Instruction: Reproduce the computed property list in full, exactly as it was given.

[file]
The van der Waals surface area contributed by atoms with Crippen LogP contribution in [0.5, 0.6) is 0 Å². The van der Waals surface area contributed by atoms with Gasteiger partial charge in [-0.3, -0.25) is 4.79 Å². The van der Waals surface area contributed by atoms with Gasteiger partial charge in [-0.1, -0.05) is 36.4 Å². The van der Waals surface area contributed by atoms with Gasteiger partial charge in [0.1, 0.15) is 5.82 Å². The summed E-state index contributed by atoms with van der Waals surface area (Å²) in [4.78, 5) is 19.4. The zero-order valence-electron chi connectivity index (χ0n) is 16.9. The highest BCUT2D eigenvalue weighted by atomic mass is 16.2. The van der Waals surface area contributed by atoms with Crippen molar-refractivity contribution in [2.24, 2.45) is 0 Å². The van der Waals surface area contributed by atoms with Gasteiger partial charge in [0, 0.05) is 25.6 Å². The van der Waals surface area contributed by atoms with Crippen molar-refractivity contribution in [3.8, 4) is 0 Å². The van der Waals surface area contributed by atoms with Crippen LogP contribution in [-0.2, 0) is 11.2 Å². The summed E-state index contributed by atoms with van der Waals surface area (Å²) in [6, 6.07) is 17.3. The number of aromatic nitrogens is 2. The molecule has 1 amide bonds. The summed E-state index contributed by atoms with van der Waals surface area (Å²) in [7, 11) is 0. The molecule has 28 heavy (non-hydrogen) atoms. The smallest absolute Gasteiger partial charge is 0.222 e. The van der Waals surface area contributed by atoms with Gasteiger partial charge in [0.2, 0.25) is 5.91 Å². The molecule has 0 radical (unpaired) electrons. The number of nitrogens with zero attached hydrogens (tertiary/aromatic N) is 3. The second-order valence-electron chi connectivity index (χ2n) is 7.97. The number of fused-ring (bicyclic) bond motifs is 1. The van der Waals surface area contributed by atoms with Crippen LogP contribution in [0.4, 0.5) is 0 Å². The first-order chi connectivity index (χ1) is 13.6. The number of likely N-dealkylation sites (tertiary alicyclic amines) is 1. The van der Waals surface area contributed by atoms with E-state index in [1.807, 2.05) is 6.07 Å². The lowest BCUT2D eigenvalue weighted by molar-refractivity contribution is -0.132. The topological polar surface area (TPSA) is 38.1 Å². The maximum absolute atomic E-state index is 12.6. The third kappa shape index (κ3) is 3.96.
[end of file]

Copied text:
The van der Waals surface area contributed by atoms with Crippen LogP contribution in [0.5, 0.6) is 0 Å². The van der Waals surface area contributed by atoms with Gasteiger partial charge in [-0.3, -0.25) is 4.79 Å². The van der Waals surface area contributed by atoms with Gasteiger partial charge in [-0.1, -0.05) is 36.4 Å². The van der Waals surface area contributed by atoms with Gasteiger partial charge in [0.1, 0.15) is 5.82 Å². The summed E-state index contributed by atoms with van der Waals surface area (Å²) in [4.78, 5) is 19.4. The zero-order valence-electron chi connectivity index (χ0n) is 16.9. The highest BCUT2D eigenvalue weighted by atomic mass is 16.2. The van der Waals surface area contributed by atoms with Crippen molar-refractivity contribution in [2.24, 2.45) is 0 Å². The van der Waals surface area contributed by atoms with Gasteiger partial charge in [0, 0.05) is 25.6 Å². The van der Waals surface area contributed by atoms with Crippen molar-refractivity contribution in [3.8, 4) is 0 Å². The van der Waals surface area contributed by atoms with Crippen LogP contribution in [-0.2, 0) is 11.2 Å². The summed E-state index contributed by atoms with van der Waals surface area (Å²) in [6, 6.07) is 17.3. The number of aromatic nitrogens is 2. The molecule has 1 amide bonds. The summed E-state index contributed by atoms with van der Waals surface area (Å²) in [7, 11) is 0. The molecule has 28 heavy (non-hydrogen) atoms. The smallest absolute Gasteiger partial charge is 0.222 e. The van der Waals surface area contributed by atoms with Gasteiger partial charge in [0.2, 0.25) is 5.91 Å². The molecule has 0 radical (unpaired) electrons. The number of nitrogens with zero attached hydrogens (tertiary/aromatic N) is 3. The second-order valence-electron chi connectivity index (χ2n) is 7.97. The number of fused-ring (bicyclic) bond motifs is 1. The van der Waals surface area contributed by atoms with Crippen LogP contribution in [0.4, 0.5) is 0 Å². The first-order chi connectivity index (χ1) is 13.6. The number of likely N-dealkylation sites (tertiary alicyclic amines) is 1. The van der Waals surface area contributed by atoms with E-state index in [1.807, 2.05) is 6.07 Å². The lowest BCUT2D eigenvalue weighted by molar-refractivity contribution is -0.132. The topological polar surface area (TPSA) is 38.1 Å². The maximum absolute atomic E-state index is 12.6. The third kappa shape index (κ3) is 3.96.